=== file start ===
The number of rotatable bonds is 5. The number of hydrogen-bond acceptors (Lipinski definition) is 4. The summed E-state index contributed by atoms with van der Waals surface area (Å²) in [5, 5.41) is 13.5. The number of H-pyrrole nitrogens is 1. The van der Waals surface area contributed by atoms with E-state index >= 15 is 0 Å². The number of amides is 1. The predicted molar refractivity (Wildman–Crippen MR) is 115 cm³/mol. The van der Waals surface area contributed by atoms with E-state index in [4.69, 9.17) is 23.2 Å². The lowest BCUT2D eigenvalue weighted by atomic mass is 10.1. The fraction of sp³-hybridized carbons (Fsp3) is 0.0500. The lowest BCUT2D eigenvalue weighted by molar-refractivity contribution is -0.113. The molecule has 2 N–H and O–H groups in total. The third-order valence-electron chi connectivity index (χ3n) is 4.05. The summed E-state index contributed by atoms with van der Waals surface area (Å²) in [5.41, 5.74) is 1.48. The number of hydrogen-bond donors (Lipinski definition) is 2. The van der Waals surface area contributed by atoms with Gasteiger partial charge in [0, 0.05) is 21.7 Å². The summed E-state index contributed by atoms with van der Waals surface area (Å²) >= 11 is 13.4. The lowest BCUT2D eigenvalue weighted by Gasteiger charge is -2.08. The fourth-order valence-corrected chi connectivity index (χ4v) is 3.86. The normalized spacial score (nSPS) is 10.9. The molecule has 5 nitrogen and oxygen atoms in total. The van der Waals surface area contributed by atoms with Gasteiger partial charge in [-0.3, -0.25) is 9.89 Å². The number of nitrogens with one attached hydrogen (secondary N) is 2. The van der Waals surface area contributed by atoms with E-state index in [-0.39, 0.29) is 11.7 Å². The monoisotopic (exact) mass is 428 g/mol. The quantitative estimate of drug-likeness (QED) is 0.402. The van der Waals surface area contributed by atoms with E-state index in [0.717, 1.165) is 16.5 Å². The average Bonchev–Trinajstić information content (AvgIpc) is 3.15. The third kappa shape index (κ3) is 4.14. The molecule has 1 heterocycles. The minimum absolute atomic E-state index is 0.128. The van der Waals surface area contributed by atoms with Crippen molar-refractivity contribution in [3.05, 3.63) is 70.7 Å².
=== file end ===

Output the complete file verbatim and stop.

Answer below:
The number of rotatable bonds is 5. The number of hydrogen-bond acceptors (Lipinski definition) is 4. The summed E-state index contributed by atoms with van der Waals surface area (Å²) in [5, 5.41) is 13.5. The number of H-pyrrole nitrogens is 1. The van der Waals surface area contributed by atoms with E-state index >= 15 is 0 Å². The number of amides is 1. The predicted molar refractivity (Wildman–Crippen MR) is 115 cm³/mol. The van der Waals surface area contributed by atoms with E-state index in [4.69, 9.17) is 23.2 Å². The lowest BCUT2D eigenvalue weighted by atomic mass is 10.1. The fraction of sp³-hybridized carbons (Fsp3) is 0.0500. The lowest BCUT2D eigenvalue weighted by molar-refractivity contribution is -0.113. The molecule has 2 N–H and O–H groups in total. The third-order valence-electron chi connectivity index (χ3n) is 4.05. The summed E-state index contributed by atoms with van der Waals surface area (Å²) in [5.41, 5.74) is 1.48. The number of hydrogen-bond donors (Lipinski definition) is 2. The van der Waals surface area contributed by atoms with Gasteiger partial charge in [0, 0.05) is 21.7 Å². The summed E-state index contributed by atoms with van der Waals surface area (Å²) >= 11 is 13.4. The lowest BCUT2D eigenvalue weighted by Gasteiger charge is -2.08. The fourth-order valence-corrected chi connectivity index (χ4v) is 3.86. The normalized spacial score (nSPS) is 10.9. The molecule has 5 nitrogen and oxygen atoms in total. The van der Waals surface area contributed by atoms with Gasteiger partial charge in [-0.3, -0.25) is 9.89 Å². The number of nitrogens with one attached hydrogen (secondary N) is 2. The van der Waals surface area contributed by atoms with E-state index in [-0.39, 0.29) is 11.7 Å². The monoisotopic (exact) mass is 428 g/mol. The quantitative estimate of drug-likeness (QED) is 0.402. The van der Waals surface area contributed by atoms with E-state index in [0.717, 1.165) is 16.5 Å². The average Bonchev–Trinajstić information content (AvgIpc) is 3.15. The third kappa shape index (κ3) is 4.14. The molecule has 1 heterocycles. The minimum absolute atomic E-state index is 0.128. The van der Waals surface area contributed by atoms with Crippen molar-refractivity contribution in [3.05, 3.63) is 70.7 Å².